Today the markets will worry again about Spanish bond yields. It now costs the Spanish government 7.2% to borrow money for ten years, above the magic 7% level which many say represents the upper limit of affordability for a distressed Euro area sovereign to pay.
Spain reached this sorry state late last week. Just as the details of the Spanish bank bail out money were once again being worked over, Valencia announced it needed loans from the Spanish federal government to keep it going.
The EU spin so far has said that Spain the country is not bankrupt or overstretched. It is only the weak banks, say the authorities, that have led to financing problems. The much vaunted brilliance of the last Euro fix was to segregate financing the banks from financing the state. If the Euro rescue funds could go direct into the banks, without having to go via the state, markets would be relaxed about state borrowing. The markets rallied on this ragged proposition. The Germans were meanwhile trying to ensure there was some Spanish Central Bank/ state guarantee on the money the banks will borrow from the bail out funds, undermining part of the reassuarance.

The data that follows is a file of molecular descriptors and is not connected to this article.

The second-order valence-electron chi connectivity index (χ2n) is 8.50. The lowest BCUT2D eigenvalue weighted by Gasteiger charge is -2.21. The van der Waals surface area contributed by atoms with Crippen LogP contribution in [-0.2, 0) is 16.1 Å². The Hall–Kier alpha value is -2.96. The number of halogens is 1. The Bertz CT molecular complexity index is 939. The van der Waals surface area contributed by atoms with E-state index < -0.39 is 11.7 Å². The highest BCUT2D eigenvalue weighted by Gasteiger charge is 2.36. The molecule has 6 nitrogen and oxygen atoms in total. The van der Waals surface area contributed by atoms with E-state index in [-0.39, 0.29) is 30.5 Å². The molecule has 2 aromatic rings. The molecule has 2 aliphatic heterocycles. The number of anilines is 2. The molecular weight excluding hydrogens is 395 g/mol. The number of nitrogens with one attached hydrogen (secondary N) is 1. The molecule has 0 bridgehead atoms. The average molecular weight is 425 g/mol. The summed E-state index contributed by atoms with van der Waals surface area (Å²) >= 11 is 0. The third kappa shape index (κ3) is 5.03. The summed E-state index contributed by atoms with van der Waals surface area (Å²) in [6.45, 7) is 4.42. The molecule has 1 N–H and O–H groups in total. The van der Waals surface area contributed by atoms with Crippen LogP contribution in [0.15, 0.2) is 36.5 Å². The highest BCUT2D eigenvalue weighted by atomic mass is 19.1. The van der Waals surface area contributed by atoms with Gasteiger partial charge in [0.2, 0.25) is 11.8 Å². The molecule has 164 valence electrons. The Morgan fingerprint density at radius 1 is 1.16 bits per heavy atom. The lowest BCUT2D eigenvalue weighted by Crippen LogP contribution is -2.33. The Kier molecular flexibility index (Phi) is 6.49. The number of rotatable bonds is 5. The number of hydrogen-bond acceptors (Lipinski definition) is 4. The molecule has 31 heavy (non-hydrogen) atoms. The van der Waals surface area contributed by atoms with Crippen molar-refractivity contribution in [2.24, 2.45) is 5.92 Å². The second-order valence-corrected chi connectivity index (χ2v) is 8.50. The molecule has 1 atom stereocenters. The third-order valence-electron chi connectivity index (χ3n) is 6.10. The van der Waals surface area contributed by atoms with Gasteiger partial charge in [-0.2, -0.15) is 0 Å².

Last week the whole argument over keeping the Spanish state safe from banking excess was overwhelmed by the news that Valencia needs help. Catalonia, Murcia and others may also in due course want similar assistance. The Spanish provinces have devolved responsibility for big spending areas like health and education as well as more traditional devolved matters in a European federal EU member. As a result the federal government’s austerity packages, demanded by the Euro bosses, of necessity demand substantial cuts in regional spending as well as in federal government spending. There is little love lost between the main regions and the centre. There is even less when the national government demands cuts. Some of the cuts are proving too painful or difficult. As a result the regions are now asking for some relaxation of the discipline, and at the same time saying they need help from central government to borrow the money they need.
The Spanish government has also had to announce worse forecasts for the length and depth of its recession. This means less tax revenue and more state spending. The country is in a vicious circle, with more cuts and higher taxes leading to lower output and more cuts, all driven by the Euro scheme. Spain cannot try money printing or credit easing, cannot decide to borrow more because the cycle is against it. It has to increase the cuts.
That is why Spanish yields are now dangerously high. The EU seniors will need to meet again before their summer holidays if they are to find another way to fend this off with spin and loans. There simply is not enough money to keep Spain going on current plans.